Depending on your perspective, DRM is a necessary evil, an unnecessary annoyance or the last bastion of hope for modern software development. Regardless of which way you view it, whether or not it actually accomplishes what it intends to is debatable. It is precisely this question which has led to a study in the UK on DRM, with the goal of determining the effectiveness of these anti-counterfeiting measures.
DRM doesn't come cheap, so developers likely want some assurance that the headaches and PR issues it can cause are at least offset by a drop in piracy rates. The study, which polled people in the industry for several years, unsurprisingly concluded that any DRM technology ultimately will work to restrict legal use of content. The reason seems obvious; it's impossible to predict in advance all the potential legal uses of software, so invariably some are bound to find themselves cut off.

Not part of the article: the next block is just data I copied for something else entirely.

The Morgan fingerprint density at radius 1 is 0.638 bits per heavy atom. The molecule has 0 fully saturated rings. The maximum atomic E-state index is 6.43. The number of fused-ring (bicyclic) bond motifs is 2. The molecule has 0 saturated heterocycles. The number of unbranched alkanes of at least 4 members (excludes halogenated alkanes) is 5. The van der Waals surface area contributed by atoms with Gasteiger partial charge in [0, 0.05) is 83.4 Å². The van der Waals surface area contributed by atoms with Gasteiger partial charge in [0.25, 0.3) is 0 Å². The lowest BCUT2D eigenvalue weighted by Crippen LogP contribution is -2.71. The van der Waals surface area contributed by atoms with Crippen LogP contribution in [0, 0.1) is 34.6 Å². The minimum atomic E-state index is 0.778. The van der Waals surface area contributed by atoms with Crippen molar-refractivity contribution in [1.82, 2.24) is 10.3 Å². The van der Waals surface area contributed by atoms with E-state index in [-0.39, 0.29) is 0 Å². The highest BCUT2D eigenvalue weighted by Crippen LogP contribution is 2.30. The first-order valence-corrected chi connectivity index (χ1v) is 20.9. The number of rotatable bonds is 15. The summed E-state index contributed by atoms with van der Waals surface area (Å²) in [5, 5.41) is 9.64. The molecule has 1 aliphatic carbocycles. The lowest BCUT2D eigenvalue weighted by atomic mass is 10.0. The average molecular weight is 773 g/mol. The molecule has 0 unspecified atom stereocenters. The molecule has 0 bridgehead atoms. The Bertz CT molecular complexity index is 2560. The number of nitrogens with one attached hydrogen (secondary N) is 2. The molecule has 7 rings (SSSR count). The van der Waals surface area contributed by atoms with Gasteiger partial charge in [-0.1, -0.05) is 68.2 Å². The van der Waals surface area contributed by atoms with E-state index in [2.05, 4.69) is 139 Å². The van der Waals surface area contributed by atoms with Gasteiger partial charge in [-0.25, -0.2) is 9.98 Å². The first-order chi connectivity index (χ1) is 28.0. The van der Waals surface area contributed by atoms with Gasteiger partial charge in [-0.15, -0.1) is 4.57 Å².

The study covered some grey areas of copy protection, such as users wanting to duplicate or rip their own content. While you may be suspicious of claims that DRM inherently breeds piracy, as there are too many factors to make such a statement, the study did come to one conclusion that many can agree with. As a whole, DRM technology doesn't appear to be doing anything to stop piracy. Of course, many of us could have told them that without spending years studying it.